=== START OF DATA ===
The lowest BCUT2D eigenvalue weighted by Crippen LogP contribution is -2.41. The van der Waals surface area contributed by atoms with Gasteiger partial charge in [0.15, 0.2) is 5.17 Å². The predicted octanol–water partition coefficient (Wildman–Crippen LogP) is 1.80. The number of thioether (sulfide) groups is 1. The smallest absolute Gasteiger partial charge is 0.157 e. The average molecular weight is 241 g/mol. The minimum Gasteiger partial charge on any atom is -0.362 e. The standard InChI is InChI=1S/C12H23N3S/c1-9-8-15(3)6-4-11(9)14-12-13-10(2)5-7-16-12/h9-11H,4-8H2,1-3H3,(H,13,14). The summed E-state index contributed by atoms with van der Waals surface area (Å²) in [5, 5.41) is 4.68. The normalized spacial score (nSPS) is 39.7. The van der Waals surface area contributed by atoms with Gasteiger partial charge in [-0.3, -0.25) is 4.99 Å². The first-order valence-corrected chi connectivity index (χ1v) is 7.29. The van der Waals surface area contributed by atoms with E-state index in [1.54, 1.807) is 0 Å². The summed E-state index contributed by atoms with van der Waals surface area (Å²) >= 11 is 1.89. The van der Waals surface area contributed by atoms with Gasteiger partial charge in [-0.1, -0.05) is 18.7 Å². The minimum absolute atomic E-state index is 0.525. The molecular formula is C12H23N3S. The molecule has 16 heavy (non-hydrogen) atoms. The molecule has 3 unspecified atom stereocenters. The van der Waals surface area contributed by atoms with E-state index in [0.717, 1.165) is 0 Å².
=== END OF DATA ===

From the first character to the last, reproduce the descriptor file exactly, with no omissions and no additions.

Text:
The lowest BCUT2D eigenvalue weighted by Crippen LogP contribution is -2.41. The van der Waals surface area contributed by atoms with Gasteiger partial charge in [0.15, 0.2) is 5.17 Å². The predicted octanol–water partition coefficient (Wildman–Crippen LogP) is 1.80. The number of thioether (sulfide) groups is 1. The smallest absolute Gasteiger partial charge is 0.157 e. The average molecular weight is 241 g/mol. The minimum Gasteiger partial charge on any atom is -0.362 e. The standard InChI is InChI=1S/C12H23N3S/c1-9-8-15(3)6-4-11(9)14-12-13-10(2)5-7-16-12/h9-11H,4-8H2,1-3H3,(H,13,14). The summed E-state index contributed by atoms with van der Waals surface area (Å²) in [5, 5.41) is 4.68. The normalized spacial score (nSPS) is 39.7. The van der Waals surface area contributed by atoms with Gasteiger partial charge in [-0.3, -0.25) is 4.99 Å². The first-order valence-corrected chi connectivity index (χ1v) is 7.29. The van der Waals surface area contributed by atoms with E-state index in [1.54, 1.807) is 0 Å². The summed E-state index contributed by atoms with van der Waals surface area (Å²) >= 11 is 1.89. The van der Waals surface area contributed by atoms with Gasteiger partial charge in [-0.1, -0.05) is 18.7 Å². The minimum absolute atomic E-state index is 0.525. The molecular formula is C12H23N3S. The molecule has 16 heavy (non-hydrogen) atoms. The molecule has 3 unspecified atom stereocenters. The van der Waals surface area contributed by atoms with E-state index in [0.717, 1.165) is 0 Å².